The Letters

Count Me on Board

Re “U.S. Bishops Condemn Trump’s Proposal to End ‘Chain Migration,’ Say It Threatens Families,” by J. D. Long-García (3/5): I consider myself a proponent of immigration and a never-Trump voter. However, I have to admit I like Mr. Trump’s immigration proposal. First, it goes further than President Obama in taking care of the DACA problem. Second, it strengthens the borders and reduces the incentives for the illegal immigration that created the DACA problem in the first place.

Third, the end to chain migration is only for extended family members, not for the nuclear family. But the best part is the movement to a merit-based system (like Canada’s and Australia’s) and to people who will admit to a love for the United States. Count me on board for this proposal.


Tim O'Leary
Online Comment

Boredom in the Neighborhood

Re “Life in the Neighborhood,” by Matt Malone, S.J. (Of Many Things, 3/5): I was 9 years old when Mister Rogers was introduced on television. Being a fan of “The Bugs Bunny Show,” along with “The Munsters” and “The Flintstones,” I found “Mister Rogers’ Neighborhood” to be terribly boring.

Herman Munster was a monster, yet he was more real than Mr. Rogers. Millions of children grow up believing that life is always sweet and that all problems can be overcome by just being nice. I think such teaching harms children, giving them unrealistic expectations and making them unable to deal with conflict and adversity.

Mike Theman
Online Comment

Hopeful for China

Re “Uniting the Chinese Church: Five Things to Consider,” by Drew Christiansen, S.J. (3/5): I am hopeful the Vatican’s new approach will lead to a dramatic growth of the Catholic faith in China. Catholicism has a hierarchical structure with conformity and accountability. The Chinese government likes that. Catholicism is a religion of peace, where supporting the government on secular matters poses little conflict (with the notable exception of the one-child policy, which is thankfully ending).

Mike McDermott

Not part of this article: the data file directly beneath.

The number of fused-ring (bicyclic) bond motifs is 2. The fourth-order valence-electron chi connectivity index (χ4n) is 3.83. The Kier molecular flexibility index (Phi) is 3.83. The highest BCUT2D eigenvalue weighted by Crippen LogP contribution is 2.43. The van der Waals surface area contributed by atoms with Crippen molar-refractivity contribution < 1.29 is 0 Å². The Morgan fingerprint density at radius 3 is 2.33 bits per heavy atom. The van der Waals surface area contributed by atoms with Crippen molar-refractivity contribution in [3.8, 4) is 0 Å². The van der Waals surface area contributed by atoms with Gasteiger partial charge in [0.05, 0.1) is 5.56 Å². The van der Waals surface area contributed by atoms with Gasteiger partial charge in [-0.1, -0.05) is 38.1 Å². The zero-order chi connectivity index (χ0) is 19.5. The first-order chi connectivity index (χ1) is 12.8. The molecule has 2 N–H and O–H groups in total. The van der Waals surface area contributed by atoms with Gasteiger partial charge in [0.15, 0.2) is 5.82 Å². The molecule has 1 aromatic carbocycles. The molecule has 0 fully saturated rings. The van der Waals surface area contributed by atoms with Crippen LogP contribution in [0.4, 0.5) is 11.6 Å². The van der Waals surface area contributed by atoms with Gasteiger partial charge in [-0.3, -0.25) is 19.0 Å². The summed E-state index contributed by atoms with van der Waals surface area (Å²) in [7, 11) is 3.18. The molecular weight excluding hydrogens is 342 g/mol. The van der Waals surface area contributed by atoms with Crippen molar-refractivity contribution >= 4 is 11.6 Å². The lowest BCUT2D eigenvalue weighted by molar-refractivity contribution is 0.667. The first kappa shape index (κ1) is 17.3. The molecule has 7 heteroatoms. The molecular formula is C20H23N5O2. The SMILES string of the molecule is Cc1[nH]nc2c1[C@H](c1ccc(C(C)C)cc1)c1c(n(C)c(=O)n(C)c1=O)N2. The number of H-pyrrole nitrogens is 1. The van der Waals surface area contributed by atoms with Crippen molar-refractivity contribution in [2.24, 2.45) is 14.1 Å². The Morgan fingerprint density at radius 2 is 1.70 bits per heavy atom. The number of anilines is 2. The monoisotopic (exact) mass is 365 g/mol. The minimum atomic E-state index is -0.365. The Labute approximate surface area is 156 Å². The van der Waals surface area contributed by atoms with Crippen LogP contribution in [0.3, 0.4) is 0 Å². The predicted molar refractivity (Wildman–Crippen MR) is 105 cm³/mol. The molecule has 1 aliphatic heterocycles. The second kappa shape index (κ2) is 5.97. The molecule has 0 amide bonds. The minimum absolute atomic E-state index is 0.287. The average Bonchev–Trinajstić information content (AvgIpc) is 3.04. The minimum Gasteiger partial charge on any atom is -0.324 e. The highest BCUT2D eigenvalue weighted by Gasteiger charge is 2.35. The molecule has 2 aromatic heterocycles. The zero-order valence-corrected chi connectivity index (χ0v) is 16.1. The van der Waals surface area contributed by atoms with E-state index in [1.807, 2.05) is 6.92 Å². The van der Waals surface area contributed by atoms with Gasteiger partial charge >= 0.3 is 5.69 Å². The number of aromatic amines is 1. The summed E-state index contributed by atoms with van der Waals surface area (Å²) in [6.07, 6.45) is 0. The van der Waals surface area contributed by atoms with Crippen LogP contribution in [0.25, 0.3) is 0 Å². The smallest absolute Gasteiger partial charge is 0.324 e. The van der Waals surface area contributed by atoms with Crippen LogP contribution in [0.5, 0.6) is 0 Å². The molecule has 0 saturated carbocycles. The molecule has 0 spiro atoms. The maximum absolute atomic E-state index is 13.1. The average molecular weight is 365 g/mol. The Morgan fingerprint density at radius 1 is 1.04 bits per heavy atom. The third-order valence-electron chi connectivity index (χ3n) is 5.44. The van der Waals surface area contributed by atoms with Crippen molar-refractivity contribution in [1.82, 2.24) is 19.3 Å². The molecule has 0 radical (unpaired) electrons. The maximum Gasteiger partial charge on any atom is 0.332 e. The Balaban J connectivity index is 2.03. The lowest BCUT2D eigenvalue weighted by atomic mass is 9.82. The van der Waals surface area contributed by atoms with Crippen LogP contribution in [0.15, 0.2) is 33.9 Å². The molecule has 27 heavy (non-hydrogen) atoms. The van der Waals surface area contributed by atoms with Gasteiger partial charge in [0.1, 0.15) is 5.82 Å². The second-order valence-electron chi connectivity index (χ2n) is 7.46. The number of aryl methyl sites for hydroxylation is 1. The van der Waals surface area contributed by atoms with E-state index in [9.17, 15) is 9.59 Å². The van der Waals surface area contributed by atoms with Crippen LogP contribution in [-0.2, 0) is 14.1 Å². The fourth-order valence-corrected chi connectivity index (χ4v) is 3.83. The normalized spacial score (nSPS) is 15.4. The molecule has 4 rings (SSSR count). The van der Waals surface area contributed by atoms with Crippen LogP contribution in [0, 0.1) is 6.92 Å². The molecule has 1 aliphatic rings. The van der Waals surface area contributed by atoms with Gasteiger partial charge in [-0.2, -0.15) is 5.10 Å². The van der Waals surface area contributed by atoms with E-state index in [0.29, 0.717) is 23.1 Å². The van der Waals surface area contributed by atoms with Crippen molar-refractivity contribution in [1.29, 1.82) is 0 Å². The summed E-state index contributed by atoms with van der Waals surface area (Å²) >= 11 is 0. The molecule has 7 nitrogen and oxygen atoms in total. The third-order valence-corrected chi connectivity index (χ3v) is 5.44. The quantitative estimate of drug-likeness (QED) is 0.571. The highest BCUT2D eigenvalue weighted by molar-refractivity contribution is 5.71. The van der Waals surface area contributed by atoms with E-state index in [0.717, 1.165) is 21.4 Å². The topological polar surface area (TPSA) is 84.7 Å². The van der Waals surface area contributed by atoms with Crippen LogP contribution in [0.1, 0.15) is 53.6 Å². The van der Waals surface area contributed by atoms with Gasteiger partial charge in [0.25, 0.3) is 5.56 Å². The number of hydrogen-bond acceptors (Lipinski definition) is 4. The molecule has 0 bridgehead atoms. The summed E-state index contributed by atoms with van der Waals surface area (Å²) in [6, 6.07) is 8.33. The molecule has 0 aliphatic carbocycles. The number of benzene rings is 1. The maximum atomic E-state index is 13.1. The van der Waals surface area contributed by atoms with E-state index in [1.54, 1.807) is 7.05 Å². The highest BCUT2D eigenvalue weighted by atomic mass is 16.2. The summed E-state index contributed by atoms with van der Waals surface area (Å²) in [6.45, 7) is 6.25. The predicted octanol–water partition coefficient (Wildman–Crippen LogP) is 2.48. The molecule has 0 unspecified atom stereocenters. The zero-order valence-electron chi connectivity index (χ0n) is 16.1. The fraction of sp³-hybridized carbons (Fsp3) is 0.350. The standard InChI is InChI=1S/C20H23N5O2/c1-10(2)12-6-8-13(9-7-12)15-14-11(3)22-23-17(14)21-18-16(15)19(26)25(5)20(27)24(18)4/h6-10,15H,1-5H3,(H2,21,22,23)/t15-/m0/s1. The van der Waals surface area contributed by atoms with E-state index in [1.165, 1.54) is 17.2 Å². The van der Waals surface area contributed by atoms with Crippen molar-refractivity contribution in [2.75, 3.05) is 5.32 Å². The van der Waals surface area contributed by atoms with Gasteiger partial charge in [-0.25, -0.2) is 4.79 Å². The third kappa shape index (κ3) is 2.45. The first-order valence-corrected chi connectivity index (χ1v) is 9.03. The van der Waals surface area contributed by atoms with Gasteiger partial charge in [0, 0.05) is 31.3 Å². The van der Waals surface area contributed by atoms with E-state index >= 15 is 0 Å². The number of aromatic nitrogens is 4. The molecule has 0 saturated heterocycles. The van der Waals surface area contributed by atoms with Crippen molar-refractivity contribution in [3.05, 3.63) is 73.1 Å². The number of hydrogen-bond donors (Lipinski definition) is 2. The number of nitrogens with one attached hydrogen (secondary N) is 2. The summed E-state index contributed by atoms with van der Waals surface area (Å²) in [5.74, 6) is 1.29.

Online Comment

Disappointed and Disillusioned

“Western journalists have been too easily swayed by misleading accounts circulated by those opposed to an entente between Rome and Beijing,” writes Drew Christiansen, S.J. What a terrible and baseless accusation. His Eminence Cardinal Joseph Zen of Hong Kong has long been in contact with the underground church. Is America accusing him of spreading false accounts? Catholics in Hong Kong, including liberals and conservatives, have joined together to appeal to the Holy See to reconsider the agreement. An open letter appealing to bishops around the world has received more than a thousand signatures. So are we being “swayed”?

The author seems to think he understands China better than we do. Is it really that difficult for one single Jesuit to understand that today’s China is not the dynastic China Matteo Ricci traveled to? I have long admired the Holy Father and the Jesuits, to a degree that I once pondered the possibility of becoming one of them. But now I am extremely disappointed and disillusioned.

Mok Chit Wai
Online Comment

Sterile Societies

Re “The Uncertain Future of Catholic Ireland, by James T. Keane (3/5): For all those cheerleading the possibility that Ireland will follow the path of Quebec, we have seen how sterile societies become that reject the church, both literally, in terms of unsustainably low birth rates, and in terms of lived experience.

Steven Blau
Online Comment

Not Self-Perfection

Re “In Praise of Noise,” (Our Take, 3/5): What is most important about our Pope Francis is his effort to lead our church back to being a church that is based on mercy and love and not on self-perfection. Only a church that so thoroughly shows the divine love of Jesus can attract all who desire Jesus to greater communion and reconciliation.

S. J. Sparber
Online Comment

Mother of Us All

Re “Black, Broken, Beautiful,” by Mickey McGrath, O.S.F.S. (3/5): In Catholic elementary school in the 1970s, I was the recipient of many holy cards. One was called, I believe, Our Lady of the Cherry Blossoms and depicted Mary as Japanese. This image resonated powerfully with me at the time and still does. I often think how Mary, mother of us all, looks like us all. This thought gives me joy.

Mary Kelley Donovan
Online Comment

Comments are automatically closed two weeks after an article's initial publication. See our comments policy for more.


The latest from america

This year’s W.Y.D takes place less than three months after the conclusion of the Synod for Young People that was held in the Vatican last October.
Gerard O’ConnellJanuary 21, 2019
On Jan. 18, a teenager wearing a "Make America Great Again" hat, center left, stands in front of an elderly Native American singing and playing a drum in Washington. (Survival Media Agency via AP)

WASHINGTON (CNS) -- An exchange between Catholic high school students and a Native American tribal leader in Washington Jan.

Like most public writers, I was used to getting notes that were crude, crazy or even mildly threatening. Normally, I would say a quick prayer for these obviously troubled people and get on with my day. This time it felt different, precisely because the author wasn’t insulting or obviously deranged.
Rachel LuJanuary 21, 2019
In cities across the country, local activists marched in support of a progressive agenda centered on economic justice, racial justice and immigrant rights.
Brandon SanchezJanuary 20, 2019